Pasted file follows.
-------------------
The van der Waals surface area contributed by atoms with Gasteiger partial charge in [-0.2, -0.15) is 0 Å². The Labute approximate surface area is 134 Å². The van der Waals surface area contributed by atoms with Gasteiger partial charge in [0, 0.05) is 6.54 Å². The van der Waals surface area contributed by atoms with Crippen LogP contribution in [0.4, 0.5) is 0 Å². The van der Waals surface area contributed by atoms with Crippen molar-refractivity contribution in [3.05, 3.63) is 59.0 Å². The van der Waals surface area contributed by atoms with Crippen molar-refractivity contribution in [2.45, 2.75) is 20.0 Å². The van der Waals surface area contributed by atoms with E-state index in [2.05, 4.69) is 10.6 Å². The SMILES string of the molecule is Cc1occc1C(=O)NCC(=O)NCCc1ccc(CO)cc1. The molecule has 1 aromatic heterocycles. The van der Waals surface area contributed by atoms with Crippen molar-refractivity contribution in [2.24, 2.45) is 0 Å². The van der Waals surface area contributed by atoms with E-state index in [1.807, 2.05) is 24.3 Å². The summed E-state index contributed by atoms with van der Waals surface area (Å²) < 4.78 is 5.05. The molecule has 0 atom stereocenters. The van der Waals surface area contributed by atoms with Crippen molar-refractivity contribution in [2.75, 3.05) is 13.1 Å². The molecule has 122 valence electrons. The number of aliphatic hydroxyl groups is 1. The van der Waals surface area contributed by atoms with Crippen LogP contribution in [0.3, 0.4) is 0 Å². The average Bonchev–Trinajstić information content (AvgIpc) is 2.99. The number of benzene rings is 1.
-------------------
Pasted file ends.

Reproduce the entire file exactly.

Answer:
The van der Waals surface area contributed by atoms with Gasteiger partial charge in [-0.2, -0.15) is 0 Å². The Labute approximate surface area is 134 Å². The van der Waals surface area contributed by atoms with Gasteiger partial charge in [0, 0.05) is 6.54 Å². The van der Waals surface area contributed by atoms with Crippen LogP contribution in [0.4, 0.5) is 0 Å². The van der Waals surface area contributed by atoms with Crippen molar-refractivity contribution in [3.05, 3.63) is 59.0 Å². The van der Waals surface area contributed by atoms with Crippen molar-refractivity contribution in [2.45, 2.75) is 20.0 Å². The van der Waals surface area contributed by atoms with E-state index in [2.05, 4.69) is 10.6 Å². The SMILES string of the molecule is Cc1occc1C(=O)NCC(=O)NCCc1ccc(CO)cc1. The molecule has 1 aromatic heterocycles. The van der Waals surface area contributed by atoms with Crippen molar-refractivity contribution in [2.24, 2.45) is 0 Å². The van der Waals surface area contributed by atoms with E-state index in [1.807, 2.05) is 24.3 Å². The summed E-state index contributed by atoms with van der Waals surface area (Å²) < 4.78 is 5.05. The molecule has 0 atom stereocenters. The van der Waals surface area contributed by atoms with Crippen molar-refractivity contribution in [2.75, 3.05) is 13.1 Å². The molecule has 122 valence electrons. The number of aliphatic hydroxyl groups is 1. The van der Waals surface area contributed by atoms with Crippen LogP contribution in [0.3, 0.4) is 0 Å². The average Bonchev–Trinajstić information content (AvgIpc) is 2.99. The number of benzene rings is 1.